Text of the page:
|Publication number||US4067010 A|
|Application number||US 05/643,328|
|Publication date||Jan 3, 1978|
|Filing date||Dec 22, 1975|
|Priority date||Apr 14, 1975|
|Publication number||05643328, 643328, US 4067010 A, US 4067010A, US-A-4067010, US4067010 A, US4067010A|
|Inventors||James Robert Hall|
|Original Assignee||Rca Corporation|
|Export Citation||BiBTeX, EndNote, RefMan|
|Patent Citations (9), Referenced by (1), Classifications (7), Legal Events (2)|
|External Links: USPTO, USPTO Assignment, Espacenet|
Of interest are the following copending patent applications: Ser. No. 569,995, filed Apr. 21, 1975, entitled "Full Range Correlator for Use in a Collision Avoidance System," now U.S. Pat. No. 4,003,050, and Ser. No. 643,481 filed on Dec. 22, 1975 entitled "Multi-Target Tracker," both the inventions of J. H. Miller; Ser. No. 462,491, filed Apr. 19, 1974, by J. J. Lyon, entitled "Altitude Coding for Collision Avoidance Systems," now U.S. Pat. No. 3,947,845, and Ser. No. 643,478 filed Dec. 22, 1975 entitled "Multi-Target Tracker Tracking Near Co-Range Targets" based on the invention of W. L. Ross, all applications having been assigned to the same assignee as the assignee of the present patent application.
1. Field of the Invention
This invention relates to an interrogation probe circuit in a vehicular collision avoidance system, more particularly, of the SECANT type.
2. Description of the Prior Art
Collision avoidance systems have been proposed as means of preventing collisions by vehicles both of the maritime vehicle type and of the airborne type. Cooperative systems of the asynchronous type include interrogator-transponder techniques in which interrogation signals or probes are transmitted from one vehicle on a random basis. Vehicles in the vicinity receiving such probes respond with signals of various indicia to provide to the interrogation vehicle information relating to both range and information identifying the vehicle and its position. In airborne systems such information may include the relative or actual altitude of the aircraft.
An existing collision avoidance system known by the acronym SECANT (Separation Control of Aircraft by NonSynchronous Techniques) employs probes identified by any one of a plurality of frequencies and replies using different frequencies of the same band but arranged into a predetermined correspondence to a particular probe frequency. Special correlation techniques separate the true reply received by any one vehicle from received reply signals induced by probes from remote vehicles, the latter replies being generally identified as "fruit." Such a system is described in U.S. Pat. Nos. 3,755,811 issued Aug. 28, 1973, and 3,803,608 issued Apr. 9, 1974, based on the inventions of Jack Breckman, as well as U.S. Pat. No. 3,803,604 describing a "Digital Tracker," issued Apr. 9, 1974, to Bernard Case. A correlator for such a system is described in U.S. Pat. No. 3,887,916 issued to R. B. Goyer on June 3, 1975.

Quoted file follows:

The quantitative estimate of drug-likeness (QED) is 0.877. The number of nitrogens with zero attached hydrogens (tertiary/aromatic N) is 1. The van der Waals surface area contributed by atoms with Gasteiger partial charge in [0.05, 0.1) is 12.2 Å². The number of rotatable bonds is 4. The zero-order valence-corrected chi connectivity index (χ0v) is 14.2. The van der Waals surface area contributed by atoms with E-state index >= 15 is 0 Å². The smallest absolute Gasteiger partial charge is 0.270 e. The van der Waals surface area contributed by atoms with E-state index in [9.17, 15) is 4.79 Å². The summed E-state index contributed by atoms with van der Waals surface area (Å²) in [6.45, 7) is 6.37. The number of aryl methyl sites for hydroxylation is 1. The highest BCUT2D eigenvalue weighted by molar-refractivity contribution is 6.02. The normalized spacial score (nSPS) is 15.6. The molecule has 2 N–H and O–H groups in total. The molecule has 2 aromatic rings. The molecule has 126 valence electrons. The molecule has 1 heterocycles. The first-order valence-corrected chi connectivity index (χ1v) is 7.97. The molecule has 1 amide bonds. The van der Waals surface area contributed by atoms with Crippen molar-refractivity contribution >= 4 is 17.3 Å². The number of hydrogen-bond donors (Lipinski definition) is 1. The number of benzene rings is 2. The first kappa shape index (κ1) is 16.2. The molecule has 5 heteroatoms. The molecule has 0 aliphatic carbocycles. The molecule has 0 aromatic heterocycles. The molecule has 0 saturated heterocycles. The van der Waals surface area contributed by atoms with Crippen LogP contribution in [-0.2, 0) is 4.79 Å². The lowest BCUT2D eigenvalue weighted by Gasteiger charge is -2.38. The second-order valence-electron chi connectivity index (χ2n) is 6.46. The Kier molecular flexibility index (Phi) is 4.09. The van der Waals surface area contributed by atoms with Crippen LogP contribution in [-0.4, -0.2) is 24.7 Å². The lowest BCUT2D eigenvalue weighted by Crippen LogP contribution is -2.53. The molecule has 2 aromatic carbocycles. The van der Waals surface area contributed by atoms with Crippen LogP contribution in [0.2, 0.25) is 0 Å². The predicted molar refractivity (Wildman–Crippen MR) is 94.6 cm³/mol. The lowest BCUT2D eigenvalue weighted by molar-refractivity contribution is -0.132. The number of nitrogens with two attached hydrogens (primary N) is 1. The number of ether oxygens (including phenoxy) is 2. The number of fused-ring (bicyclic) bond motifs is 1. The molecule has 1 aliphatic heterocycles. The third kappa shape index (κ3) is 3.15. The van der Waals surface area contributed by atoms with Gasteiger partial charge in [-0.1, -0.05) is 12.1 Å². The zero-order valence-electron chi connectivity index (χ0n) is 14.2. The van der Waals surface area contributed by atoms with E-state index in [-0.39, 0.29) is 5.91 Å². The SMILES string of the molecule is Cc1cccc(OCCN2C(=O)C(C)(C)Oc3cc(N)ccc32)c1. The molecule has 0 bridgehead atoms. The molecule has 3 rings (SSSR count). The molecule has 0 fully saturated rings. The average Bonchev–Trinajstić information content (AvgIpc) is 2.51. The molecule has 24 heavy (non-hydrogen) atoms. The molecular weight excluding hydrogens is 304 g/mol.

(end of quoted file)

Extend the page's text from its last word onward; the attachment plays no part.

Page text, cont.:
In such systems singular or multi-path reflections of the probe signals either from the surface of the vehicle itself or from reflections from the terrain can be received by the prober's antenna system and cause false alarms. Such false alarms can disrupt the orderly processing of the correlator and tracker thereby masking or dominating the true replies with the false replies that are, indeed, worse then the typical "fruit" replies from other vehicles. Such autogenetic false alarm signals can cause a vehicle to track itself and disrupt the orderly operation of the system.
According to the present invention a vehicular collision avoidance system is provided with inhibit logic functioning for a predetermined period of time to prevent replies to probe signals from being transmitted until a certain margin of time has elapsed whereby false probes due to reflections as distinguished from true target probes are eliminated.
FIG. 1 is a simplified block diagram of a typical collision avoidance system suitable for use in the present invention.
FIG. 2 is a system and logic diagram of the present invention.
A typical collision avoidance system preferably of the SECANT type is illustrated in the functional block diagram of FIG. 1. Such a system is described in one or more of the above patents and is simplified for the purpose of understanding the problem of concern to the present invention.